"Well, if I get blown to pieces, at least it'll be in paradise". Meyer looked around him in wonder. The approaching dark of the Moldovan evening has thrown blue haze on the hills and the valleys. The tiny silver ponds shivered in the breeze. The alabaster lillies danced on their surface under the clouds of gnats. The heather and the grasses gave off a head turning aroma. The frogs, the cicadas, just began their nightly song. And thousands of stars looked down at the Earth with consternation. Even the mud on the road, where the soldiers walked, was glistening with unerring beauty.
The two soldiers plodded on, Meyer carrying the spool of telephone wire, about four feet in diameter, his comrade, Wolfzon - loaded with the tent, tools, wooden poles and the cooking utensils. He was also unreeling the wire from the spool on Meyer's back, laying a communication line for the approaching army. Usually, Lt. Serov would stride unburdened in front of them, giving instructions and feeling important. Today he walked a quarter of a mile back, and the soldiers knew why.
|Red Army soldier|
Meyer and Wolfzon helped each other to pick up their loads and set off walking again, Meyer praying to God in whom he didn't believe and Wolfzon getting quietly high. In addition to smoking pot, he also dug out a bottle of hooch, and Meyer heard the musical sounds of the alcohol pouring into Wolfzon's mouth. No one could find drugs or booze better than Wolfzon. No matter, where the telephone unit was: how far in the countryside or in the most ransacked city; Wolfzon would lay his hands on anything that he could sniff, snort, take, drink or cook that would bring him the desired oblivion. It was a testament to the desperation of the Soviet government that a known drug addict and a flat-footed, 18 year old boy, chronically suffering from severe sinus infections, were drafted at all!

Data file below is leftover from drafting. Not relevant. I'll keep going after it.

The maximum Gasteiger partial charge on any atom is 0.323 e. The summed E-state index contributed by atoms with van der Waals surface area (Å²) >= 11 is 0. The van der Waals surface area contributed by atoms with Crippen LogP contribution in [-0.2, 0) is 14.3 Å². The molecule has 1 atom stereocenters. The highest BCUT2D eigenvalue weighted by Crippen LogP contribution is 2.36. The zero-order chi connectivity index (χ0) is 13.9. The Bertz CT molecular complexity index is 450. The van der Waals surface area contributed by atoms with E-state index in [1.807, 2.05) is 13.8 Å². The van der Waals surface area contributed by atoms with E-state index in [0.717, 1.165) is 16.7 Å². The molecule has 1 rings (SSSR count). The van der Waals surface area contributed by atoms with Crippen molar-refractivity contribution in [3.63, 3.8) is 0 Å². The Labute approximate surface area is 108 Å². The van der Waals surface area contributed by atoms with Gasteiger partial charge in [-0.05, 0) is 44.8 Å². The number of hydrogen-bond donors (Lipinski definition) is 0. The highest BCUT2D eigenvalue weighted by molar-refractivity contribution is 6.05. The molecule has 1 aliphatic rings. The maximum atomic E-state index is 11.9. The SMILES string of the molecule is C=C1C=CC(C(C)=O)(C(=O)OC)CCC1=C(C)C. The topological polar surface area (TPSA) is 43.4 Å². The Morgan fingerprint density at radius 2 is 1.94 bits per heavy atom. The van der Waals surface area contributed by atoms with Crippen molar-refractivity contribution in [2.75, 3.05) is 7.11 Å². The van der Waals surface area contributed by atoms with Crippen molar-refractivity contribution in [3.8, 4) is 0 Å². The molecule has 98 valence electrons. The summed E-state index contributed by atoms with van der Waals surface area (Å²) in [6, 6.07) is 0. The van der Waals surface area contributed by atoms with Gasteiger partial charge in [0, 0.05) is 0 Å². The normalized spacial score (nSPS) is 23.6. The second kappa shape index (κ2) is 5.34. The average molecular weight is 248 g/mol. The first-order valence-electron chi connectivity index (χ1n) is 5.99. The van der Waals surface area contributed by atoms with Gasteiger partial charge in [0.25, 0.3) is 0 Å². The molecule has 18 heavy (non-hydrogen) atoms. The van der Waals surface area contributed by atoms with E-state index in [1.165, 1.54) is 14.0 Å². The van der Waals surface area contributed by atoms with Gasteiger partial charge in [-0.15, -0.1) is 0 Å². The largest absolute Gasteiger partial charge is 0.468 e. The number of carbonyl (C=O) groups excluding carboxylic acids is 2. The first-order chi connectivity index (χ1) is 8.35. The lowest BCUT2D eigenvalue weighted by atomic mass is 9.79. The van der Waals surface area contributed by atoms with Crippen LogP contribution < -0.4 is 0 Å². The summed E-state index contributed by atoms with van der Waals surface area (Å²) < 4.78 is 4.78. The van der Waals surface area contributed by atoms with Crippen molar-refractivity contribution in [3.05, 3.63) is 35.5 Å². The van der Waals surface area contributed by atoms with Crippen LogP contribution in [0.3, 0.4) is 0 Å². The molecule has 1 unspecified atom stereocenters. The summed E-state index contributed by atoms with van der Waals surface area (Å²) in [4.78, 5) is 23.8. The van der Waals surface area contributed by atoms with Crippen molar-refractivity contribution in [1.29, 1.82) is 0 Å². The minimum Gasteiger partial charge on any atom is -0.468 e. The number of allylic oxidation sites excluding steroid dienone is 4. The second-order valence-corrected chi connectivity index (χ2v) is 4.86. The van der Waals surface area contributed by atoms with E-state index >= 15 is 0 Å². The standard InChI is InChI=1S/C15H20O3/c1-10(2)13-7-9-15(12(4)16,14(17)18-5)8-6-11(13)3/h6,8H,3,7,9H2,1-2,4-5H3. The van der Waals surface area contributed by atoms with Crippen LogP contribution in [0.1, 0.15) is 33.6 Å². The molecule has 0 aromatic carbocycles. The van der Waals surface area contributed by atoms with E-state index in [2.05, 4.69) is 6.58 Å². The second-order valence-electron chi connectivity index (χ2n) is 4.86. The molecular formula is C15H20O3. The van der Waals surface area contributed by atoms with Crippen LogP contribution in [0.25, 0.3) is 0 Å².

As Meyer walked off, he heard the thuds of the lieutenant's fists smacking into Wolfzon. Wolfzon just grunted and giggled in response to the blows.
The night became darker. Walking backwards with a heavy spool and unreeling the wire was hard work. Even so, from time to time Meyer looked up at the stars and mouthed prayers that his grandfather taught him.
|Yakov and Hannah,|
|Lev later in life.|
|Meyer's family later in life. He is the third|
from the left in the back row.
As he worked, the fear gradually dissipated. The spool was getting lighter. Meyer saw a crumbling wall of the abandoned village. He took a short rest in the club building, left everything there that he wouldn't need on the way back and set out to help Wolfzon and Serov. They had to drug Wolfzon between them, while Serov kept on a steady stream of dire threats and racial slurs. He insisted on putting unconscious Wolfzon in a separate hut for the few hours before the dawn.
In the morning, he wasn't there. Usually, after drinking and doing drugs, Wolfzon would be miserable and limp as a noodle, in withdrawal. They went out of the hut and looked around. The morning was quiet and ordinary. They saw Wolfzon, moseying toward them through a small apple orchard, chewing on an apple. He was weak but unharmed. Wolfzon finished the apple, spat the seeds and made a show of throwing the uneaten core back into the trees.
The blast of the explosion flung all of them to the ground, the earth clods and the pieces of the tree pelting them as they writhed in mortal fear. Afterwards, they sat there, digging the dirt from their eyes and trying to hear through the ringing in their ears. Wolfzon was pointing at what used to be an orchard and stuttering: "I w-w-walked through there j-just n-now!" Serov's pants were wet and sagging in the back and he smelled like shit.
|The Soviet soldiers walk through Hungary, 1945.|